Using definition files
Airplane CLI 0.3 introduces the concept of a definition file for Airplane tasks. With the definition file, you can now:
- Create new tasks with the CLI tool.
- Configure settings that were previously only editable via the web UI (e.g. description, parameters, environment variables). Note: Currently folders and permissions are not editable via the CLI tool.
- Configure tasks without script-based entrypoints (e.g. REST and SQL tasks).
If you haven't installed the CLI, do that before continuing.
Airplane creates a definition file for all new tasks:
bashCopied1$ airplane tasks init2? What should this task be called? my_task3? What kind of task should this be? SQL4? Where should the script be created? my_task.sql5- Created my_task.sql6? Where should the definition file be created? my_task.task.yaml7- Created my_task.task.yaml89✅ To complete your task:10- Add the name of a database resource to my_task.task.yaml11- Write your query in my_task.sql12- Add a description, parameters, and more details in my_task.task.yaml1314🛫 To deploy your task to Airplane:15airplane deploy my_task.task.yaml
This creates the task locally, including the definition file and any supporting script files. Tasks must be deployed to Airplane before other members of your team can use them.
(Deprecated) You can also create tasks without a definition file with
airplane tasks init --code-only=true. However, these tasks must be created in the web UI before they can be deployed, and not all tasks can be managed without definition files.
You can generate a definition file for an existing task by using the task's unique slug. For example:
bashCopied1$ airplane tasks init --from my_task
If you have an existing Node, Python, or shell task, you can optionally link its existing entrypoint:
bashCopied1$ airplane tasks init --from my_node_task my_task.ts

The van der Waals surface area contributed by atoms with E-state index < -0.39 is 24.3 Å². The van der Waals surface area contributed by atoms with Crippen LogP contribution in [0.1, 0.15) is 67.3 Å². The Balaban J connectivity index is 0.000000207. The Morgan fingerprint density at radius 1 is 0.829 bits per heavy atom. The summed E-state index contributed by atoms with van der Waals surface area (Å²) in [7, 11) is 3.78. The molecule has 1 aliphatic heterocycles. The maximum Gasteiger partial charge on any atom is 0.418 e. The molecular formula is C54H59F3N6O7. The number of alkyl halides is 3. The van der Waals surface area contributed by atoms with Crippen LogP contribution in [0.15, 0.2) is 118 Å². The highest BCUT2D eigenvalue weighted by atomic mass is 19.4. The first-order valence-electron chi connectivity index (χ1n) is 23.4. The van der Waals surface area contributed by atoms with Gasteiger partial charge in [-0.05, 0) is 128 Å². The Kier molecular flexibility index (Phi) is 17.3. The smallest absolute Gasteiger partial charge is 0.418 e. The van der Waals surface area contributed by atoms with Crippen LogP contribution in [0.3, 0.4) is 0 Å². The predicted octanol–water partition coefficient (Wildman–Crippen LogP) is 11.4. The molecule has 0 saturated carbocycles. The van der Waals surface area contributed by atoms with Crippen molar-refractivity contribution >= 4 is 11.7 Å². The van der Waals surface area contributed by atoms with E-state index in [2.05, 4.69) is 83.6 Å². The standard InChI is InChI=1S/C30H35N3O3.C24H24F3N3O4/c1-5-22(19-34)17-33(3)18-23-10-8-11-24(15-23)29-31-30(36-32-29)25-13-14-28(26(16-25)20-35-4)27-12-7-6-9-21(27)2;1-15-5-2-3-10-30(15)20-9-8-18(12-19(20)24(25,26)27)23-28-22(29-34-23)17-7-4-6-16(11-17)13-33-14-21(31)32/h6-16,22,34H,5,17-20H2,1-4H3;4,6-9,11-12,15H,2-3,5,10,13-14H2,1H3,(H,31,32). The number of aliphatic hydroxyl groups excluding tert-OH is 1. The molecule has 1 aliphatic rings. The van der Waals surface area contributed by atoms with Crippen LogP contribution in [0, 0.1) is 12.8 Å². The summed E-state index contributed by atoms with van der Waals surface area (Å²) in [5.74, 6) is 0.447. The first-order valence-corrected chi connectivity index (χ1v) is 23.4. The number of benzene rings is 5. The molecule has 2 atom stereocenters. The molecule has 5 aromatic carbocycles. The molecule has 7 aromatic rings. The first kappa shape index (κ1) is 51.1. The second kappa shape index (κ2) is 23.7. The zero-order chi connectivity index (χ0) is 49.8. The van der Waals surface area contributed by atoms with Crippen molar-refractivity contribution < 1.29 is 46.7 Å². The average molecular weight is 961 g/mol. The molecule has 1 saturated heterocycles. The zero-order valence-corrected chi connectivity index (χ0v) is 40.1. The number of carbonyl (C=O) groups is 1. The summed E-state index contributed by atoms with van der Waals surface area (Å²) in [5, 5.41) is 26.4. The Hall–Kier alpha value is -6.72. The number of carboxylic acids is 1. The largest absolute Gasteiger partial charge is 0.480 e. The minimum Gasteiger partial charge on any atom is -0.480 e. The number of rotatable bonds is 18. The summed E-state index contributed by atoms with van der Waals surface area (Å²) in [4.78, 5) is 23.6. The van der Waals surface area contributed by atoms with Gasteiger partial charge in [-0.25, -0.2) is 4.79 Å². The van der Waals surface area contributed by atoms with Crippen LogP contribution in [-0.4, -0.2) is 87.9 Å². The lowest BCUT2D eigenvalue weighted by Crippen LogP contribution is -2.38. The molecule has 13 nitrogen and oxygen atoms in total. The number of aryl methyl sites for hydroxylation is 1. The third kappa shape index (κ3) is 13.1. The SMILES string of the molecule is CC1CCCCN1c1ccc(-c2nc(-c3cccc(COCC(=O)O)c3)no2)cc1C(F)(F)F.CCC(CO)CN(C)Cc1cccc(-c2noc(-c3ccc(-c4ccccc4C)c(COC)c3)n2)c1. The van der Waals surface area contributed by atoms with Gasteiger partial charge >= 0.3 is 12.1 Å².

In both these cases, Airplane will generate a definition file for you (e.g.,
my_task.task.yaml). This definition file can live anywhere, but if your task is a Node, Python, shell, or SQL task, the specification of the entrypoint in the definition file needs to be relative to the location of the definition file. For example:
yamlCopied1name: My Task2slug: my_task3node:4nodeVersion: "18"5entrypoint: subdir/my_task.ts # Relative to where this definition file exists
You can rerun
airplane tasks init --from my_taskat any time to pull down the current definition of the task. This is useful if you make changes to your tasks in the web UI and want to update your definition files.
You can deploy your tasks by specifying definition files:
bashCopied1$ airplane deploy my_task.task.yaml
You can deploy new tasks to Airplane this way; you no longer need to create the task through the web UI before deploying. If you deploy a new task, you'll be asked to confirm whether a new task should be created:
bashCopied1$ airplane deploy my_task.task.yaml2? Task with slug my_task does not exist. Would you like to create a new task? (Y/n)
You can also specify directories when deploying. In that case, Airplane will recursively walk through them, deploying any tasks it finds. Definition files will be preferred over linked script files, if both are found.
You can execute your tasks by specifying slug or definition files. Assuming that
my_task.task.yamlis linked to the task
my_task, the following are equivalent:
bashCopied1$ airplane execute my_task2$ airplane execute my_task.task.yaml